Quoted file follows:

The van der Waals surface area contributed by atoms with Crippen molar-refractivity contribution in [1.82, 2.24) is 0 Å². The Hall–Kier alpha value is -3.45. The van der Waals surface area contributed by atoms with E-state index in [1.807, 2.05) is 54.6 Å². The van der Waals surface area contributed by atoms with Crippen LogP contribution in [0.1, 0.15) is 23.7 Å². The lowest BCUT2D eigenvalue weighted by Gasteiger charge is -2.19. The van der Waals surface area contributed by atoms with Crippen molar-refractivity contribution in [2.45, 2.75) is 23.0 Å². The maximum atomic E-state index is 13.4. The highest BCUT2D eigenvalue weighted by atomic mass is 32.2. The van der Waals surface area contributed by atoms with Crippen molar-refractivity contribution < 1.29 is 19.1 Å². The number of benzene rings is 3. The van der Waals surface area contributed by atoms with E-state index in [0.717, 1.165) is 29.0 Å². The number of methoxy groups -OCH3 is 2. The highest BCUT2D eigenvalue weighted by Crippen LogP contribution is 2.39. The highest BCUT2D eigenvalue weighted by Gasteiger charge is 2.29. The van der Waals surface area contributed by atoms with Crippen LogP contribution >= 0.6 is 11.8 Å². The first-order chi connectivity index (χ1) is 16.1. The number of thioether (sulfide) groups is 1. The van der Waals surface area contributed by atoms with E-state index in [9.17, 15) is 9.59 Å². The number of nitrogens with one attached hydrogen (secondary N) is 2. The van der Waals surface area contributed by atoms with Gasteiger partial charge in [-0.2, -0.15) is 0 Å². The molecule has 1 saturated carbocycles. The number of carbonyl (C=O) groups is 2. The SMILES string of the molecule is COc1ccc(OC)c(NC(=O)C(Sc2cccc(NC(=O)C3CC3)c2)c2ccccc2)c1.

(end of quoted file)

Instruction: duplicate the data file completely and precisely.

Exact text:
The van der Waals surface area contributed by atoms with Crippen molar-refractivity contribution in [1.82, 2.24) is 0 Å². The Hall–Kier alpha value is -3.45. The van der Waals surface area contributed by atoms with E-state index in [1.807, 2.05) is 54.6 Å². The van der Waals surface area contributed by atoms with Crippen LogP contribution in [0.1, 0.15) is 23.7 Å². The lowest BCUT2D eigenvalue weighted by Gasteiger charge is -2.19. The van der Waals surface area contributed by atoms with Crippen molar-refractivity contribution in [2.45, 2.75) is 23.0 Å². The maximum atomic E-state index is 13.4. The highest BCUT2D eigenvalue weighted by atomic mass is 32.2. The van der Waals surface area contributed by atoms with Crippen molar-refractivity contribution < 1.29 is 19.1 Å². The number of benzene rings is 3. The van der Waals surface area contributed by atoms with E-state index in [0.717, 1.165) is 29.0 Å². The number of methoxy groups -OCH3 is 2. The highest BCUT2D eigenvalue weighted by Crippen LogP contribution is 2.39. The highest BCUT2D eigenvalue weighted by Gasteiger charge is 2.29. The van der Waals surface area contributed by atoms with Crippen LogP contribution >= 0.6 is 11.8 Å². The first-order chi connectivity index (χ1) is 16.1. The number of thioether (sulfide) groups is 1. The van der Waals surface area contributed by atoms with E-state index in [9.17, 15) is 9.59 Å². The number of nitrogens with one attached hydrogen (secondary N) is 2. The van der Waals surface area contributed by atoms with Gasteiger partial charge in [-0.2, -0.15) is 0 Å². The molecule has 1 saturated carbocycles. The number of carbonyl (C=O) groups is 2. The SMILES string of the molecule is COc1ccc(OC)c(NC(=O)C(Sc2cccc(NC(=O)C3CC3)c2)c2ccccc2)c1.